The rapid development of digital economy brings challenges to developing Members, who generally lack relevant infrastructure and technologies. In terms of internet users, as shown in Graph 20, the percentage in the developing world was only 8%, 21% and 41.3% in 2005, 2010 and 2017, respectively; while for the developed world, it was much higher, 51%, 67% and 81%, respectively. As shown in Graph 21, in terms of broadband subscriptions, the percentage of fixed broadband in the developing world was only 2%, 4% and 8.2% in 2007, 2010 an d 2016, respectively, while for the developed world, it was much higher, 18%, 24% and 30.1%, respectively; the percentage of mobile broadband was 1%, 4%, 40. 9% for developing world and 19%, 43%, 90.3% for developed world. The difference therefore has increased from 18 percentage points in 2007 to almost 50 percentage points in 2017. Graph 22 indicates that the skill of processing electronic files, installing and configuring software and processing data are generally lower in developing Members than in developed Members.

Company Efficiency

The Fortune Magazine ranks the “Fortune Global 500” by companies’ total revenues, and it also displays the profits of these companies. As shown in Graph 23, the average profit of “Fortune Global 500” manufacturing companies in the United Kingdom, the United States, Germany and Japan in 2017 was $7.38 billion, $5.2 billion, $3.78 billion and $3.14 billion, respectively, while the number of their counterparts in China and Brazil was only $891 million and $1.519 billion. The profit of “Fortune 500” manufacturing companies in China and Brazil are only 12%, 17%, 24% and 28%, or 21%, 29%, 40% and 48% that of the above four Members, respectively. Most other developing Members have few or no Fortune 500 companies.

Benefits from Globalization

The Bertelsmann 2018 Globalization Report – Who Benefits Most from Globalization took into account the economic, political and social aspects of the worldwide network to calculate the globalization index of each economy. The Report concluded that, among the 42 economies under the study, the bottom five that benefit the least from globalization are India, Argentina, Brazil, China and Mexico, as shown in Graph 24.


Amartya Sen, the 1998 Nobel Prize winner in Economics, rejected the narrow argument of measuring growth only by means of GDP, and broadened the development measurement from promoting economic growth to “expanding people’s capabilities”. He argued that the ultimate goal of development should focus on the individual’s freedom of choices, i.e. to improve the “capabilities” of individuals to choose to live lives that they have reason to value. As stated on the WTO website, the multilateral trade rules, the negotiating forum and the dispute settlement system of the WTO are not policy goals in themselves. Rather, they should be translated into the negotiating and participating capacity for developing Members. Thus, it is of vital importance to strengthen capacity building.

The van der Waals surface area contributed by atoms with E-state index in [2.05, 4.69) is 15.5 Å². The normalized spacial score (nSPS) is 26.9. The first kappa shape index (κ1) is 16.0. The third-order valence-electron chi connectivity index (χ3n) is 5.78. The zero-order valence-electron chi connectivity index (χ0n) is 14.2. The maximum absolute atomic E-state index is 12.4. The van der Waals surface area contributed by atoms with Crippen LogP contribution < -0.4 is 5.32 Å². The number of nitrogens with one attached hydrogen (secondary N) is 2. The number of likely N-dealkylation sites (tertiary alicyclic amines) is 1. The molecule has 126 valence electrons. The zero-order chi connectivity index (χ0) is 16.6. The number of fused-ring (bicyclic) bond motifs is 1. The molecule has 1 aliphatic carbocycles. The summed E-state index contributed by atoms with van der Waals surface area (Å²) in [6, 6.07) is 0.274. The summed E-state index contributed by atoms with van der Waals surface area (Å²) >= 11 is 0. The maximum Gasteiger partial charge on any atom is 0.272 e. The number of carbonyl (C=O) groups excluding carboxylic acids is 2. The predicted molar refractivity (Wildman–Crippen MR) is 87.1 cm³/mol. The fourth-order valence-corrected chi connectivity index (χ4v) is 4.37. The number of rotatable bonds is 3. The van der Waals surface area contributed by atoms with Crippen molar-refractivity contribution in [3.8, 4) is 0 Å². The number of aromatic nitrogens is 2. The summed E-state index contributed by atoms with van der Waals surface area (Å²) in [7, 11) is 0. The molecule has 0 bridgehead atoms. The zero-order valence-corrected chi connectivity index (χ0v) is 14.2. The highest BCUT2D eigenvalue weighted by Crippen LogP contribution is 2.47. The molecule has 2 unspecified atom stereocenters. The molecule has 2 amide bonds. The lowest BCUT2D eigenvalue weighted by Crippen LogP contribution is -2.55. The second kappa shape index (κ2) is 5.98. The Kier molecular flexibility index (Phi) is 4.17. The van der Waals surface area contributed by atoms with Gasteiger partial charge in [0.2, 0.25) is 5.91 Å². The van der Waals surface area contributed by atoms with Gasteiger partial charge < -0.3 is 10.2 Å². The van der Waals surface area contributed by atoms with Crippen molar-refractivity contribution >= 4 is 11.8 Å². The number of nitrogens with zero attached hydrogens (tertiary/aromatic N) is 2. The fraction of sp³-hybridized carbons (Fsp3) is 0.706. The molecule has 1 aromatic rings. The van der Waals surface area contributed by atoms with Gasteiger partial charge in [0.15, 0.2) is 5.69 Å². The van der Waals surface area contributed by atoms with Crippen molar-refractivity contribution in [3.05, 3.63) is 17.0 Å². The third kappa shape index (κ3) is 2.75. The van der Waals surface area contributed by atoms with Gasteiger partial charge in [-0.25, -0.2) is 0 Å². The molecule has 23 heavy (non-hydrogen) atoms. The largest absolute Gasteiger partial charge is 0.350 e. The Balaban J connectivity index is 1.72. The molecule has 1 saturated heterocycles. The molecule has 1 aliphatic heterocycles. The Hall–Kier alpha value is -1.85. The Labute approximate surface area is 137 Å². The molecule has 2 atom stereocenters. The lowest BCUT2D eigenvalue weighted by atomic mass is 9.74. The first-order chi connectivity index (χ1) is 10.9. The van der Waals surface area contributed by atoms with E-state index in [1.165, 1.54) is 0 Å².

The OECD divides the level of negotiating capacity into five folds: (1) the negotiating skills and performance of negotiators; (2) the management capacity and potential of the institutional mechanisms; (3) the capacity of intra-governmental policy coordination; (4) the regulatory framework and public governance; and, (5) social norms and public awareness.

Based on relevant research and case studies of international organizations, the capacity constraint of developing Members in the WTO is reflected in the following aspects: (a) The lack of negotiating capacity at human resources level: From the GATT to the WTO, developed Members have been in a dominant position in the initiation of negotiations, the design of rules, the assert ion of rights, and even the “flexible use of rules”. However, developing Members, due to lack of resources are usually short of negotiators (especially experienced ones) and thus they are unable to achieve their objectives in the negotiations, as well as manage negotiation outcomes. Furthermore, the government budget is so limited that it is often the case that negotiation officials are not able to participate in negotiations in a systematic way; (b) The lack of coordinating capacity at institutional level: Multilateral trade negotiations involve governmental agencies of foreign affairs, economy, industry, trade and other agencies of a member, which require overall coordination, speedy response and flexible adaptation . However, developing Members usually lack a unified policy across different departments and have difficulties in fully assessing and accurately analyzing the impacts of multilateral trade negotiations on the economic system, industrial development, among others; and formulating the national trade negotiation strategies and tactics accordingly. Such incapability leads to deficiencies in the leadership, stability and continuity of trade negotiations; (c) The lack of negotiating and supporting capacity at social level: Think tanks and experts have insufficient foresighted visions and suggestions on trade negotiations, and thus failing to provide sufficient academic support to the government’s engagement in the global governance. The business community has not fully recognized the benefits of the trade negotiations and lacks an awareness of cooperation with negotiation officials. The popularization and advocacy of knowledge of multilateral trade negotiations are also insufficient; (d) The former Chair person for Group of 77, Ambassador Luis Fernando Jaramillo from Colombia, stated that “… in many instances translating these multilateral trade rights into concrete trade advantages requires action by governments with active support of the business community. Many developing Members have found themselves poorly equipped in terms of institutions, human and financial resources dedicated to this objective.”